Keeping Somali Youth Out of Street Gangs and Drugs
Gender: Mixed (male and female)
Number of completed Canadian outcome evaluation studies: 0
Continuum of intervention: Secondary crime prevention
Canada has one of the largest Somali populations in the Western world and nearly 20,000 members of the Somali community live in the Edmonton area. Children of immigrant and refugee families face a drastic life change when they arrive in Canada. For example, many have never attended school. In order to address the growing issues faced by transitioning Somali youth, the Somali Canadian Cultural Society of Edmonton established a program to assist Canadian Somali youth.
The Keeping Somali Youth Out of Street Gangs and Drugs project was a family and community-based program incorporating literacy learning, holistic family learning, parenting skills and family communication to enable parents to develop better skills and opportunities for their children. The children and youth (the primary audience) engaged in a variety of activities including homework club, soccer, basketball, skating and skiing, youth leadership training, reach ahead summer day camp and out of town summer camps.
The main goals of the Keeping Somali Youth Out of Street Gangs and Drugs project are to:
- Improve youth and children’s social skills;
- Prevent crime, delinquency, and violent victimization;
- Improve youth self-confidence and academic achievement;
- Increase school attendance; and
- Increase family and community involvement with children.
The appropriate clientele for this project are Edmonton Somali-Canadian children and youth between the ages of 6 and 25, with the secondary target being the families of these children and youth, and third target being the Somali community as a whole. Programs are developed to address issues underlying Somali youth’s transition into the Canadian culture and schools.
The main components of the Keeping Somali Youth Out of Street Gangs and Drugs include the following:
- College awareness and preparation;
- Courses and enrichment in the Canadian culture and the arts;
- Volunteering and community service opportunities;
- Supervised recreation and athletic programs/events;
- Youth leadership activities; and
- Tutoring and supplementing instruction in basic skills, such as reading, math, and science.
Some of the critical elements for the implementation of this program or initiative include the following:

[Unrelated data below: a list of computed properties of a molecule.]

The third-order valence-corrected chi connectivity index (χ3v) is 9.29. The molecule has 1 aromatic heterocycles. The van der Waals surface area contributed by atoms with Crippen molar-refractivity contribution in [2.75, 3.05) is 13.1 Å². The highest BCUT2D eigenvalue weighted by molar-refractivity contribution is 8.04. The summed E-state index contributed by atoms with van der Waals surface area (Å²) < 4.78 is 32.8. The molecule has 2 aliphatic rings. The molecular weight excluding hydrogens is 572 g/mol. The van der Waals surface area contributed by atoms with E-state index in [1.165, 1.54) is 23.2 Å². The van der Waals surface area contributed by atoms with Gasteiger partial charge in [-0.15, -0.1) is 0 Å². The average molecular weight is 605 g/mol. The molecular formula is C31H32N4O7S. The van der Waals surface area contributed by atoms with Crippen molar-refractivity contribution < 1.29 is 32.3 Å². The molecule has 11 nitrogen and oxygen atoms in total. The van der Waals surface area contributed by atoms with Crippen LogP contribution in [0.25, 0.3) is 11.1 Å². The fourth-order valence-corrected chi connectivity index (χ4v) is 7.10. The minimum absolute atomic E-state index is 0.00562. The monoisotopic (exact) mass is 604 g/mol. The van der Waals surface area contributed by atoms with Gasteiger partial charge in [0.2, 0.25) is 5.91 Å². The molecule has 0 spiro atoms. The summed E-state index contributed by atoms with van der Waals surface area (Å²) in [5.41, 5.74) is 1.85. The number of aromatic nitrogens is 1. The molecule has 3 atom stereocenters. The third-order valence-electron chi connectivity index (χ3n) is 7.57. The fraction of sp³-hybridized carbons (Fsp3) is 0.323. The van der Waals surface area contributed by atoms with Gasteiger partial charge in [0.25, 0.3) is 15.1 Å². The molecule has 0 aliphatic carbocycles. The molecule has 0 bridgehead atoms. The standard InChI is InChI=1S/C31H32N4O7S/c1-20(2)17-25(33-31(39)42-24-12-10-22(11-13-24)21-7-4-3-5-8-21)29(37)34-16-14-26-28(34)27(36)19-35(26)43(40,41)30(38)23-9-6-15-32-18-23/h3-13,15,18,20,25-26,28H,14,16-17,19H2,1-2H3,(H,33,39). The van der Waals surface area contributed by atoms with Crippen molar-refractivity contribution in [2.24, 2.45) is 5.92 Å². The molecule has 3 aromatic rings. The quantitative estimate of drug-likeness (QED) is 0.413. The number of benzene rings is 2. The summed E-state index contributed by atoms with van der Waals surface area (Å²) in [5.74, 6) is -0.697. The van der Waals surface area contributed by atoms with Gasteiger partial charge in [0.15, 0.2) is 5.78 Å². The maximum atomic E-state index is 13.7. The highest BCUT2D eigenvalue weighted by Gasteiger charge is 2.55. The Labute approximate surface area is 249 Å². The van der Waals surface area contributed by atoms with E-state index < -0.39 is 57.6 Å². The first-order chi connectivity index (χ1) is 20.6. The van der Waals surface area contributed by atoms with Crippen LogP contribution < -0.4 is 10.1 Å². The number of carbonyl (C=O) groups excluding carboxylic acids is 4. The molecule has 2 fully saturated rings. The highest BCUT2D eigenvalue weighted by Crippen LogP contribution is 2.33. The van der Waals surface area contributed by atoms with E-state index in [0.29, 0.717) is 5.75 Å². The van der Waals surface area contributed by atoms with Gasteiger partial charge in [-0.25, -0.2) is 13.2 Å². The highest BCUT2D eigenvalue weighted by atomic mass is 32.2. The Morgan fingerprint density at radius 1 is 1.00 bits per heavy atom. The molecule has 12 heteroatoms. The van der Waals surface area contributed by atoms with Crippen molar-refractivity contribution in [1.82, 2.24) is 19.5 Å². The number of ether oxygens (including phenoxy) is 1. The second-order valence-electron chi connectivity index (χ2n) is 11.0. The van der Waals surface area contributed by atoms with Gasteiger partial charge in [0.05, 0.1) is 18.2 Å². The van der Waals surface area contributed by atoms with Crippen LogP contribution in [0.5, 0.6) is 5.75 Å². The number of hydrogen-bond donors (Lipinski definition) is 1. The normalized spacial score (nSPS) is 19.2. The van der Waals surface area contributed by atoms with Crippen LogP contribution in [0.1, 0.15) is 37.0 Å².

- Organizational requirements: The lead organization should provide culturally relevant and appropriate programming and integrating fun activities with learning opportunities.
- Partnerships: Partnership with the Edmonton Police Service, Edmonton Public School Board, Catholic Social Services, Mennonite Centre, and Big Brothers Big Sisters.
- Training and technical assistance: Limited information on this topic.
- Risk assessment tools: Limited information on this topic.
- Materials & resources: Limited information on this topic.
The most recognized classification systems of evidence-based crime prevention programs have classified this program or initiative as follows:
- Blueprints for Healthy Youth Development: Not applicable.
- Crime Solutions/OJJDP Model Program Guide: Not applicable.
- SAMHSA's National Registry of Evidence-based Programs and Practices: Not applicable.
- Coalition for Evidence-Based Policy: Not applicable.
Gathering Canadian Knowledge
Canadian Implementation Sites
The Keeping Somali Youth Out of Street Gangs and Drugs project was implemented in Edmonton (Alberta) from 2010 to 2013. Funding was provided through the Safe Communities Innovation Fund (SCIF), Government of Alberta.
Main Findings from Canadian Outcome Evaluation Studies
No information available.
A social return on investment (SROI) has been conducted on the Keeping Somali Youth Out of Street Gangs and Drugs project. The findings from the study have shown the following:
- The SROI ratio is 10.65:1. This indicates that for every dollar invested in the program, there is a return of between $2.64 and $18.25 of social value created by the program with an average of $10.65; and
- Social value was created through a reduction in health care costs associated with obesity and hospital stays; school admin costs through reduction in dropouts; police resources through reduction in crime and vandalism; and less social services through reduction in juvenile delinquency and runaways.
Alberta Community Crime Prevention Organizations. (2015). Social Return on Investment (SROI) Case Study: Keeping Somali Youth Out of Street Gangs and Drugs. Recipient of Safe Communities Innovation Fund, Government of Alberta. Available from: https://open.alberta.ca/publications/safe-communities-innovation-fund-pilot-project-executive-summaries
For more information on this program, contact:
Somali Canadian Cultural Society of Edmonton
Record Entry Date - 2018-02-23
- Date modified: